Science, 2008. DOI: 10.1126/science.1157871

Science: Leading Cause of Infant Death Explained by Serotonin Receptor

New research in Science provides a specific biological mechanism for Sudden Infant Death Syndrome (SIDS), providing new insight into a lethal and unpredictable affliction that claims the lives of about 2500 seemingly healthy infants every year in the United States.

Until now, biological risk factors have been difficult to pinpoint. Dysfunction of the brain transmitter serotonin was believed to trigger SIDS, but no one really knew how. A report in the 5 July issue of Science shows that a particular serotonin receptor creates faulty serotonin signaling and is enough to cause death in a mouse model of SIDS.

Risk factors for SIDS include sleeping stomach-down and overheating during sleep.

Low serotonin has been long been suspected as a risk factor but no mechanism for the deficiency had ever been identified. Enrica Audero-a postdoctoral fellow at the European Molecular Biology Laboratory in Monterotondo, Italy-and her colleagues investigated how over-expression of a serotonin receptor triggered serotonin dysfunction and frequently led to death in mice.

The researchers focused on the serotonin 1a receptor, a protein on nerve cells that works with serotonin to send chemical messages. Serotonin 1a receptors are autoreceptors-they can turn off serotonin if too much is released, much as how a thermostat senses and responds to temperature. Nerve cells that produce serotonin are clustered in the brainstem, which regulates basic body functions including heart rate and breathing.

Other studies have found that activating serotonin 1a receptors leads to less firing of serotonin-containing nerve cells and decreases in heart rate, body temperature and respiration-which are also physiological factors contributing to SIDS.

Audero and her colleagues engineered transgenic mice with about 10 times more serotonin 1a receptor protein compared to their healthy, control littermates. When spritzed with tryptophan-a precursor for serotonin-brain slices from mice with serotonin1a receptor over-expression showed less cell-firing than control mice. The plunge in firing rate was evident within a few minutes of applying tryptophan; it was as if over-expressing serotonin 1a receptors led to an exaggerated shut-off of cells containing serotonin. If the researchers added a drug that blocked the serotonin 1a receptor, tryptophan was able to restore cell-firing. The finding demonstrates that the serotonin 1a receptor was causing the serotonin shut-off.

The researchers were simply looking for how serotonin feeds back on itself, when they began to realize that their engineered mice could be a model for SIDS.

"The majority of mice died suddenly early in their life," Cornelius Gross, senior author on the Science paper and researcher at the European Molecular Biology Laboratory, said during a AAAS/Science teleconference. Gross said the deaths were surprising because mice with genetic modifications to other parts of the serotonin signaling pathway do not die. The researchers looked at what was happening to the serotonin 1a over-expressing animals just before death, and they found a "dramatic drop" in heart rate and body temperature, Gross said.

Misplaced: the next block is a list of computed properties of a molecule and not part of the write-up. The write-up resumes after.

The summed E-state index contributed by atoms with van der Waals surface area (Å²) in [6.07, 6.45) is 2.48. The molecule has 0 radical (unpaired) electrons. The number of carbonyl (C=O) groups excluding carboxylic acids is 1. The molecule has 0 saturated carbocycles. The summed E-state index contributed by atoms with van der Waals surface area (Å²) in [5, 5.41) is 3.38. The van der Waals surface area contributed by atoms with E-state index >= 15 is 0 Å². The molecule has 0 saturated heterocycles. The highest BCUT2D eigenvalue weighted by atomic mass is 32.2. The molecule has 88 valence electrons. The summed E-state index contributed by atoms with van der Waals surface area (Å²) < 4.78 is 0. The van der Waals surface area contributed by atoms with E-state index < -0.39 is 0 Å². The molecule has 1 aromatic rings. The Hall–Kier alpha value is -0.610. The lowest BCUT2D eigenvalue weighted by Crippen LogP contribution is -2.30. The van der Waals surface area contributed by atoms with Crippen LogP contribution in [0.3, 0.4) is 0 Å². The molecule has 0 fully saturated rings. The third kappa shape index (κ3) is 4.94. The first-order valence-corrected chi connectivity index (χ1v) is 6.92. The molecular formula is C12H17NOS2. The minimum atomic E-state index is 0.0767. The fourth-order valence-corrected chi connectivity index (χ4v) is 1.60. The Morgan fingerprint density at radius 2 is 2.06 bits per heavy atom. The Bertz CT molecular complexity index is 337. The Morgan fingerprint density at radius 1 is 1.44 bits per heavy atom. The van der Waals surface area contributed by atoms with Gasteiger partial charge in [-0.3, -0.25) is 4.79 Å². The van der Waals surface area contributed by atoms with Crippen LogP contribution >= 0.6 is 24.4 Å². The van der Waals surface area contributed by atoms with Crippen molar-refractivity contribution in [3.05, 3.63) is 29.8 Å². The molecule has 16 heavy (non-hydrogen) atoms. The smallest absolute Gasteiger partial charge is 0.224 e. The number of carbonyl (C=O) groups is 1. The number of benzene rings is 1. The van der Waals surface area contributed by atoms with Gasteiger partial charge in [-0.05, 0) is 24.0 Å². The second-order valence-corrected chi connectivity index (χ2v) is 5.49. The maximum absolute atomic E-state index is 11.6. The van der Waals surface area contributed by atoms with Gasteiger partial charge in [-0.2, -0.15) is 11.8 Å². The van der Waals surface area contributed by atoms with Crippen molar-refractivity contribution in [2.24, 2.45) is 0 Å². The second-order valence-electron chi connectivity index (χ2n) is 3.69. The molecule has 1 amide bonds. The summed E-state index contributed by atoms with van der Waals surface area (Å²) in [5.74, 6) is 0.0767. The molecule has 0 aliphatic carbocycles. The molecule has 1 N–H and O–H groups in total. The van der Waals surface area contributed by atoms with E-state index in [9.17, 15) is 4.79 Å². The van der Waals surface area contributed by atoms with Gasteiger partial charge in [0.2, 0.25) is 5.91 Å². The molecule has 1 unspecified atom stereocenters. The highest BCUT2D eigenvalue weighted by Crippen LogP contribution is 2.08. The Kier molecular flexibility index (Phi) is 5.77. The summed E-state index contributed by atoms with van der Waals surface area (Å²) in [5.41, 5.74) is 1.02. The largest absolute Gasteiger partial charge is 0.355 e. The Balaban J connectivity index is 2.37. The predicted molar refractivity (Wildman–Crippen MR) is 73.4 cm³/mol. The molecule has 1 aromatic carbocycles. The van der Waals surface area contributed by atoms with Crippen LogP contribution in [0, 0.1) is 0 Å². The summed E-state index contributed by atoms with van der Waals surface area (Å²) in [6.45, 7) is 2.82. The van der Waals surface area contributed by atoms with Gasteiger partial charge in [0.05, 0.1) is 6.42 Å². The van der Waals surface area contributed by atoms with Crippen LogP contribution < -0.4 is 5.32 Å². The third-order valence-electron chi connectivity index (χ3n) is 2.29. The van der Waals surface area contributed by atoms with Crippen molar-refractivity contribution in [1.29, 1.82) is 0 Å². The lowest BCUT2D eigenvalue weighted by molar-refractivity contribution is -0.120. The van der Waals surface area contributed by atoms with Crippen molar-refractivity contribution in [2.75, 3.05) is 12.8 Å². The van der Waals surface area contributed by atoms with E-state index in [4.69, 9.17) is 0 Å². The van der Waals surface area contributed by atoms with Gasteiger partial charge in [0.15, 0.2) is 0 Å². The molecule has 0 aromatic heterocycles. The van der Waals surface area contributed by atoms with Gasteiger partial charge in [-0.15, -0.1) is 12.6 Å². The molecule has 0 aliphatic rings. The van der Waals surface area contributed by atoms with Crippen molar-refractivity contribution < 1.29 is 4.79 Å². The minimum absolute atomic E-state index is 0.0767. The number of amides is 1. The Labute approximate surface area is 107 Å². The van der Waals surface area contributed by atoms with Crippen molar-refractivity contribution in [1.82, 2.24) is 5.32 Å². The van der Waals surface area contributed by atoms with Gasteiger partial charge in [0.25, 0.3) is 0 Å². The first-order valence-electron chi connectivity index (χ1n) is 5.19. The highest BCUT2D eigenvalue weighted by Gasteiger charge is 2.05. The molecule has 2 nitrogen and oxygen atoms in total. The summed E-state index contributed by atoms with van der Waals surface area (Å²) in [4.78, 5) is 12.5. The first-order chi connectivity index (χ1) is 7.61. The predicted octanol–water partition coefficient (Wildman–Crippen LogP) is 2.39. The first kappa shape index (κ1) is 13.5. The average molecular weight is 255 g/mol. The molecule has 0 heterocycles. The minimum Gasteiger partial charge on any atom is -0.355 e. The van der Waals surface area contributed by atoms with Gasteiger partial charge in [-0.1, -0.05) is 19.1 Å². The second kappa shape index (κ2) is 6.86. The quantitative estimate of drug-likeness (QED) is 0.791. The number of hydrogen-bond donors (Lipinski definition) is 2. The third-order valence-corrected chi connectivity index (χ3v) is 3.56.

At least one drop in heart rate and body temperature-called "sporadic autonomic crisis"-occurred in 73% of the serotonin 1a over-expressing mice. It took these animals hours and sometimes days to recover. In 37% of the transgenic mice, the crisis was so severe that the animals died.

"The events that precipitated crises in our animals are not known, and thus far we have not been able to identify environmental stressors that induce crises," wrote Audero and colleagues in Science. "However, we speculate that crises may occur preferentially after rapid changes in serotonin neuron activity." Such activities could occur during sleep-wake cycles.

The authors caution that their results may not directly explain SIDS, because SIDS infants do not show greater serotonin 1a receptors. But, it is possible that other "functionally equivalent deficits" in serotonin signaling may be at play.

Because the findings suggest that SIDS arises from abnormal brain development, the study could provide comfort to parents of babies who have died from SIDS. "I think it says to parents that their babies had a developmental disorder that they were born with," Marian Willinger, SIDS expert at the Eunice Kennedy Shriver National Institute of Child Health and Human Development, said during a AAAS/Science teleconference on 3 July. SIDS babies are typically found dead in their cribs in the morning, frequently leading parents to blame themselves.

Willinger said that having an infant die of SIDS is a "devastating event" for a family. The Science study "should provide them with some sense of comfort that there was nothing they could have done to prevent it-it is a real disease," she said.

Brandon Bryn and Molly McElroy
3 July 2008